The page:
On 26 June 1483, ‘the three estates of this realm of England’ petitioned Richard duke of Gloucester to ascend the throne as King Richard III. Richard’s right to the crown was set out in a parchment roll presented to him by ‘numerous lords spiritual and temporal and a great multitude of other nobles and notable people of the commons’. But because the three estates of the realm were not at that time assembled in the form of a parliament, and in order to dispel ‘various doubts, questions and ambiguities said to have been prompted and engendered in the minds of various people’, the petition previously presented to Richard in June 1483 was subsequently ratified as the Titulus Regius (Royal Title) in the parliament of January to February 1484. The Titulus Regius is, therefore, the single most important contemporary document establishing Richard III’s title to the crown of England. The grounds upon which Richard became king are clearly explained and legally enshrined as an act of parliament. Henry VII later repealed the act unread and ordered the destruction of all copies of the Titulus Regius. However, in direct contravention of Henry’s command, the original version, preserved in the rolls of parliament, remained untouched and was first published in 1611 by John Speed. The full text of Titulus Regius is here:
Where late heretofore, that is to say, before the consecracion, coronacion and inthronizacion of oure Souveraign Lord the King Richard the Thirde, a rolle of perchement, conteignyng in writeing certeine articles of the tenour undre writen, on the behalve and in the name of the thre Estates of this Reame of Englond, that is to wite, of the lords spirituells and temporalls, and of the Commons, by many and diverse lords spirituells and temporalls, and other nobles and notable persones of the Commons in grete multitude, was presented and actualy delivered unto oure said Souveraine Lord the King, to th’entent and effect expressed at large in the same rolle; to the which rolle, and to the consideractions and instant peticion comprized in the same, our said Souveraine Lord, for the public wele and tranquillite of this land, benignely assented.
Nowe forasmuch as neither the said three Estats, neither the said personnes, which in thair name presented and delivered, as is abovesaid the said rolle unto oure said Souverain Lord the King, were assembled in fourme of Parliament; by occasion whereof, diverse doubts, questions and ambiguitees, been moved and engendered in the myndes of diverse personnes, as it is said: Therfore, to the perpetuall memorie of the trouth, and declaration of th’same, bee it ordeigned, provided and stablisshed in this present Parliament, that the tenour of the said rolle, with all the contynue of the same, presented, as is abovesaid, and delivered to oure before said Souverain Lord the King, in the name, and on the behalve of the said three Estates out of Parliament, now by the same three Estates assembled in this present Parliament, and by auctorite of the same, bee ratifyed, enrolled, recorded, approved and auctorized, into removyng the occasion of doubtes and ambiguitees, and to all other lawfull effect that shall mowe thereof ensue; soo that all things said, affirmed, specifyed, desired and remembred in the said rolle, and in the tenour of the same underwritten, in the name of the said three Estates, to the effect expressed in the same rolle, bee of like effect, vertue and force, as if all the same things had ben soo affirmed, specifyed, desired and remembred in a full Parliament, and by auctorite of the same accepted and approved. The tenoure of the said rolle of parchement, whereof above is made mencione, foloweth and is such.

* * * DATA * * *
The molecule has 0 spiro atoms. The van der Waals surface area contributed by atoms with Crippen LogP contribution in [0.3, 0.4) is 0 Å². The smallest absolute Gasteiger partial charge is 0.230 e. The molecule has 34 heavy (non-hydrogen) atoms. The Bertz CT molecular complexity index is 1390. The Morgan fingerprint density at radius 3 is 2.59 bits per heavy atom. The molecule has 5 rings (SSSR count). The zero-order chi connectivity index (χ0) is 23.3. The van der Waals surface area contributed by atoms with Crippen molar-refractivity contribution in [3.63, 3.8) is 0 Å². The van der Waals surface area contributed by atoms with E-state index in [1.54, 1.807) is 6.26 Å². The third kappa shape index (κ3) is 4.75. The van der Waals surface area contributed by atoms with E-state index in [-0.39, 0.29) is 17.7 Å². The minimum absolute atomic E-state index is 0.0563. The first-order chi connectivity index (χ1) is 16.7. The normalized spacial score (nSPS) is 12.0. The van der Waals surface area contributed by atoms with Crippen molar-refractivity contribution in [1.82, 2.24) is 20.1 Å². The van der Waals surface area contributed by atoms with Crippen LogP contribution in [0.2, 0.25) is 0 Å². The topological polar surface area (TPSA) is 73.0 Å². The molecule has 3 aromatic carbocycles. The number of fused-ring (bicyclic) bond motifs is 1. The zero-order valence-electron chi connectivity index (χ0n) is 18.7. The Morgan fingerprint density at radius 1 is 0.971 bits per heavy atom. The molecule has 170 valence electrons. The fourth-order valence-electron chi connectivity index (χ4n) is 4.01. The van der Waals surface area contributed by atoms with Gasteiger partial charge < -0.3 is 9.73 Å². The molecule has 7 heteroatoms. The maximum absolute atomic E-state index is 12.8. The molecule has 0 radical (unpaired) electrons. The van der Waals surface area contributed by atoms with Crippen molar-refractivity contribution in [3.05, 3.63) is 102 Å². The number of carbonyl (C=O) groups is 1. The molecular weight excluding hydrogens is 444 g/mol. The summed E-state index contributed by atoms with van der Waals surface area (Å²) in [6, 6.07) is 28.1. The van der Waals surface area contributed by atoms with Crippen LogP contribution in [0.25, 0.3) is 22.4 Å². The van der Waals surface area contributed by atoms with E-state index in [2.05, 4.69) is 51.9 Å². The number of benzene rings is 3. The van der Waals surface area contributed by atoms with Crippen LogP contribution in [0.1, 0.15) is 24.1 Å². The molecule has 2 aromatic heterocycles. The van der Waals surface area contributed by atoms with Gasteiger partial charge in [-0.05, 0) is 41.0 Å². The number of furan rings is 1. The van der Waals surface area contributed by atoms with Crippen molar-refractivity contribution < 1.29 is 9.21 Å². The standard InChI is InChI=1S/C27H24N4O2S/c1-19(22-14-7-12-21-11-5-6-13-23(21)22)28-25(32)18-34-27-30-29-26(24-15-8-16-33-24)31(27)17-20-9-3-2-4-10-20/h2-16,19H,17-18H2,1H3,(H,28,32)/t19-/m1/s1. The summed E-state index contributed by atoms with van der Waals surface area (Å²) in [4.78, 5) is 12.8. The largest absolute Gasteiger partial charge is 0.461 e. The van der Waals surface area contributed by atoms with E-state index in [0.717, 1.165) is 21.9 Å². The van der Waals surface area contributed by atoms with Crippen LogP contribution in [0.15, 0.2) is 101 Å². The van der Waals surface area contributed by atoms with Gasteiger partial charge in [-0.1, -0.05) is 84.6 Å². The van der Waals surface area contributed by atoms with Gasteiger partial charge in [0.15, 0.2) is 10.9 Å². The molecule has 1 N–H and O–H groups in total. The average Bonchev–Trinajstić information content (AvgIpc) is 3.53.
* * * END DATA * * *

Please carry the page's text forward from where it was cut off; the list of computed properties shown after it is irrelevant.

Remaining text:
To the High and Myghty Prince Richard Duc of Gloucester.
Please it youre Noble Grace to understande the consideracion, election, and petition underwritten of us the lords spiritual and temporal and commons of this reame of England, and thereunto agreably to geve your assent, to the common and public wele of this lande, to the comforte and gladnesse of all the people of the same.
Furst, we considre how that heretofore in tyme passed this lande many years stode in great prosperite, honoure, and tranquillite, which was caused, forsomuch as the kings then reignyng used and followed the advice and counsaill of certaine lords spirituelx and temporelx, and othre personnes of approved sadnesse, prudence, policie, and experience, dreading God, and havyng tendre zele and affection to indifferent ministration of justice, and to the comon and politique wele of the land; then our Lord God was dred, luffed loved, and honoured; then within the land was peace and tranquillite, and among neghbors concorde and charite; then the malice of outward enemyes was myghtily repressed and resisted, and the land honorably defended with many grete and glorious victories; then the entrecourse of merchandizes was largely used and exercised; by which things above remembred, the land was greatly enriched, soo that as wele the merchants and artificers as other poor people, laborying for their lyvyng in diverse occupations, had competent gayne to the sustentation of povertie. But afterward, when that such as had the rule and governaunce of this land, deliting in adulation and flattery and lede by sensuality and concupiscence, folowed the counsaill of good, vertuous, and prudent personnes such as above be remembred, the prosperite of this lande dailie decreased, soo that felicite was turned into miserie, and prosperite into adversite, and the ordre of polecye, and of the law of God and man, confounded; whereby it is likely this reame to falle into extreme miserie and desolation, - which God defende, - without due provision of convenable remedie bee had in this behalfe in all godly hast.